Anton Chekhov was born in January 29 of 1860.
Anton Chekhov was a Russian physician, dramaturge and author who is considered to be among the greatest writers of short stories in history.
His career as a dramatist produced four classics and his best short stories are held in high esteem by writers and critics.
Chekhov practised as a medical doctor throughout most of his literary career: “Medicine is my lawful wife”, he said, “and literature is my mistress.”
Chekhov had at first written stories only for financial gain, but as his artistic ambition grew, he made formal innovations which have influenced the evolution of the modern short story.
His originality consists in an early use of the stream-of-consciousness technique, later adopted by James Joyce and other modernists, combined with a disavowal of the moral finality of traditional story structure.
He made no apologies for the difficulties this posed to readers, insisting that the role of an artist was to ask questions, not to answer them.
Chekhov renounced the theatre after the disastrous reception of “The Seagull” in 1896, but the play was revived to acclaim in 1898 by Constantin Stanislavski’s Moscow Art Theatre, which subsequently also produced Chekhov’s “Uncle Vanya” and premiered his last two plays, “Three Sisters” and “The Cherry Orchard”.
These four works present a challenge to the acting ensemble as well as to audiences, because in place of conventional action Chekhov offers a “theatre of mood” and a “submerged life in the text.”
One of the first non-Russians to praise Chekhov’s plays was George Bernard Shaw, who subtitled his Heartbreak House “A Fantasia in the Russian Manner on English Themes” and noted similarities between the predicament of the British landed class and that of their Russian counterparts as depicted by Chekhov: “the same nice people, the same utter futility.
Chekhov also won the admiration of writers such as James Joyce, Virginia Woolf, and Katherine Mansfield.
The Russian critic D.S. Mirsky, who lived in England, explained Chekhov’s popularity in that country by his “unusually complete rejection of what we may call the heroic values.”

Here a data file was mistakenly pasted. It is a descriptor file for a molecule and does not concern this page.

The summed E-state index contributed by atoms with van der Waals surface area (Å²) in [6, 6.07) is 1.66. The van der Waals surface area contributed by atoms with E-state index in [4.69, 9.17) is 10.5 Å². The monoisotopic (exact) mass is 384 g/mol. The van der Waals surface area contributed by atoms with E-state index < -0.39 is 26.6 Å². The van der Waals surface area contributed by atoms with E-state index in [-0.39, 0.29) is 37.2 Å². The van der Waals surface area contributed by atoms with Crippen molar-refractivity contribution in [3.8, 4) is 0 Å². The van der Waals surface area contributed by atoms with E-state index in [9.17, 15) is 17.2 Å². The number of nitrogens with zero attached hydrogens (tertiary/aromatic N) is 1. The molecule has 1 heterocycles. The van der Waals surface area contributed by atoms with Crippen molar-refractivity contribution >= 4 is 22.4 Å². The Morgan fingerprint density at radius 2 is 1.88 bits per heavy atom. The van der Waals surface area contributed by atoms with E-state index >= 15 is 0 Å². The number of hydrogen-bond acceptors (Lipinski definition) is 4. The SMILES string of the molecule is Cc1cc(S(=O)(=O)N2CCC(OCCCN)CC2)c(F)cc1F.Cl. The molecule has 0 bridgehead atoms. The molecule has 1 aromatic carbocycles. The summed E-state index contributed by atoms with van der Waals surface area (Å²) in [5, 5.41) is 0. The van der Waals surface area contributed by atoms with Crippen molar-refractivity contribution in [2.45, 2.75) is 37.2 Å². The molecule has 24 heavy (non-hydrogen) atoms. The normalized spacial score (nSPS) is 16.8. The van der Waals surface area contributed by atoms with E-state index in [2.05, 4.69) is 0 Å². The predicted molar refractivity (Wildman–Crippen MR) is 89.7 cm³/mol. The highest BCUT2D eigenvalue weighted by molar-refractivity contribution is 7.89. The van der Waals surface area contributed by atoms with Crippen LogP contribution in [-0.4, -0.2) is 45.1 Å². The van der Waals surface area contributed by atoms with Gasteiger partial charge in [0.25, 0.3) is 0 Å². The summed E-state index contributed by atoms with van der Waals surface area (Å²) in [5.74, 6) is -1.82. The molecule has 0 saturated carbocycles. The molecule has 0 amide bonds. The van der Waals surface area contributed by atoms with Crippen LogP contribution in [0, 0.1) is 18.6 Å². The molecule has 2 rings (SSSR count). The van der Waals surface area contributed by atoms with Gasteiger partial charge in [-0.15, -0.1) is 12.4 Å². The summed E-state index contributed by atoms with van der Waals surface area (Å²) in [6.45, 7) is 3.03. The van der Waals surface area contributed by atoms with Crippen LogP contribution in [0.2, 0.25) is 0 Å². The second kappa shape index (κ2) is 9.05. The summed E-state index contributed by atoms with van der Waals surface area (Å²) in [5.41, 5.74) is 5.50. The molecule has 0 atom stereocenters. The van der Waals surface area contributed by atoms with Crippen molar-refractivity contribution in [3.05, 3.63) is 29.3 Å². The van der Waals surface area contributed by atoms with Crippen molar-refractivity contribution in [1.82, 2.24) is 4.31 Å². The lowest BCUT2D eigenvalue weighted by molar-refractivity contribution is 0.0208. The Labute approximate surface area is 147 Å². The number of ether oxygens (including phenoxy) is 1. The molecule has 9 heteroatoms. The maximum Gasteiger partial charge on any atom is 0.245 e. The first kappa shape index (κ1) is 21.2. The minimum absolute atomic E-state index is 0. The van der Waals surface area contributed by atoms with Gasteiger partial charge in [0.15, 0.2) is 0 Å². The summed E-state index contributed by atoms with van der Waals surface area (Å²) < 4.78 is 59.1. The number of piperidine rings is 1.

In America, Chekhov’s reputation began its rise slightly later, partly through the influence of Stanislavski’s system of acting, with its notion of subtext: “Chekhov often expressed his thought not in speeches,” wrote Stanislavski, “but in pauses or between the lines or in replies consisting of a single word… the characters often feel and think things not expressed in the lines they speak.”
The Group Theatre, in particular, developed the subtextual approach to drama, influencing generations of American playwrights, screenwriters, and actors, including Clifford Odets, Elia Kazan and, in particular, Lee Strasberg.
In turn, Strasberg’s Actors Studio and the “Method” acting approach influenced many actors, including Marlon Brando and Robert De Niro, though by then the Chekhov tradition may have been distorted by a preoccupation with realism.
In 1981, the playwright Tennessee Williams adapted The Seagull as The Notebook of Trigorin.
One of Anton’s nephews, Michael Chekhov would also contribute heavily to modern theatre, particularly through his unique acting methods which differed from Stanislavski’s.
Despite Chekhov’s eminence as a playwright, some writers believe his short stories represent the greater achievement.
Raymond Carver, who wrote the short story “Errand” about Chekhov’s death, believed Chekhov was the greatest of all short story writers:
Chekhov’s stories are as wonderful (and necessary) now as when they first appeared. It is not only the immense number of stories he wrote—for few, if any, writers have ever done more—it is the awesome frequency with which he produced masterpieces, stories that shrive us as well as delight and move us, that lay bare our emotions in ways only true art can accomplish.
Chekhov’s works have been translated into many languages.
This was a tribute to Anton Chekhov!